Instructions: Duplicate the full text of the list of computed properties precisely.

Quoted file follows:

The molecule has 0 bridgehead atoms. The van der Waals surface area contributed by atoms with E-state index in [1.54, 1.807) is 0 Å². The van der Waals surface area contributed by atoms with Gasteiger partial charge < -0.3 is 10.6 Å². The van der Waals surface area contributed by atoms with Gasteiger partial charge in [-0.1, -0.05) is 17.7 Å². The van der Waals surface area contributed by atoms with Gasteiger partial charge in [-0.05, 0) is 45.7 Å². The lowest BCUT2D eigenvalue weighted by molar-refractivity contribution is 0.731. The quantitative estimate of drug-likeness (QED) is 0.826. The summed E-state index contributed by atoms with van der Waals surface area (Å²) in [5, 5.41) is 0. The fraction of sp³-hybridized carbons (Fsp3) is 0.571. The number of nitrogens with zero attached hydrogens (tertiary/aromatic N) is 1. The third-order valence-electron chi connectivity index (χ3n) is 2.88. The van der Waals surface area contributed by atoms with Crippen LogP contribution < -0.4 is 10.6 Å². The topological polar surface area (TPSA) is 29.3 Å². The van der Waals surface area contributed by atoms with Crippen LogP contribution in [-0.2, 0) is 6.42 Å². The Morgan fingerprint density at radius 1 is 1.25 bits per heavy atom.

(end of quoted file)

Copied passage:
The molecule has 0 bridgehead atoms. The van der Waals surface area contributed by atoms with E-state index in [1.54, 1.807) is 0 Å². The van der Waals surface area contributed by atoms with Gasteiger partial charge < -0.3 is 10.6 Å². The van der Waals surface area contributed by atoms with Gasteiger partial charge in [-0.1, -0.05) is 17.7 Å². The van der Waals surface area contributed by atoms with Gasteiger partial charge in [-0.05, 0) is 45.7 Å². The lowest BCUT2D eigenvalue weighted by molar-refractivity contribution is 0.731. The quantitative estimate of drug-likeness (QED) is 0.826. The summed E-state index contributed by atoms with van der Waals surface area (Å²) in [5, 5.41) is 0. The fraction of sp³-hybridized carbons (Fsp3) is 0.571. The number of nitrogens with zero attached hydrogens (tertiary/aromatic N) is 1. The third-order valence-electron chi connectivity index (χ3n) is 2.88. The van der Waals surface area contributed by atoms with Crippen LogP contribution < -0.4 is 10.6 Å². The topological polar surface area (TPSA) is 29.3 Å². The van der Waals surface area contributed by atoms with Crippen LogP contribution in [-0.2, 0) is 6.42 Å². The Morgan fingerprint density at radius 1 is 1.25 bits per heavy atom.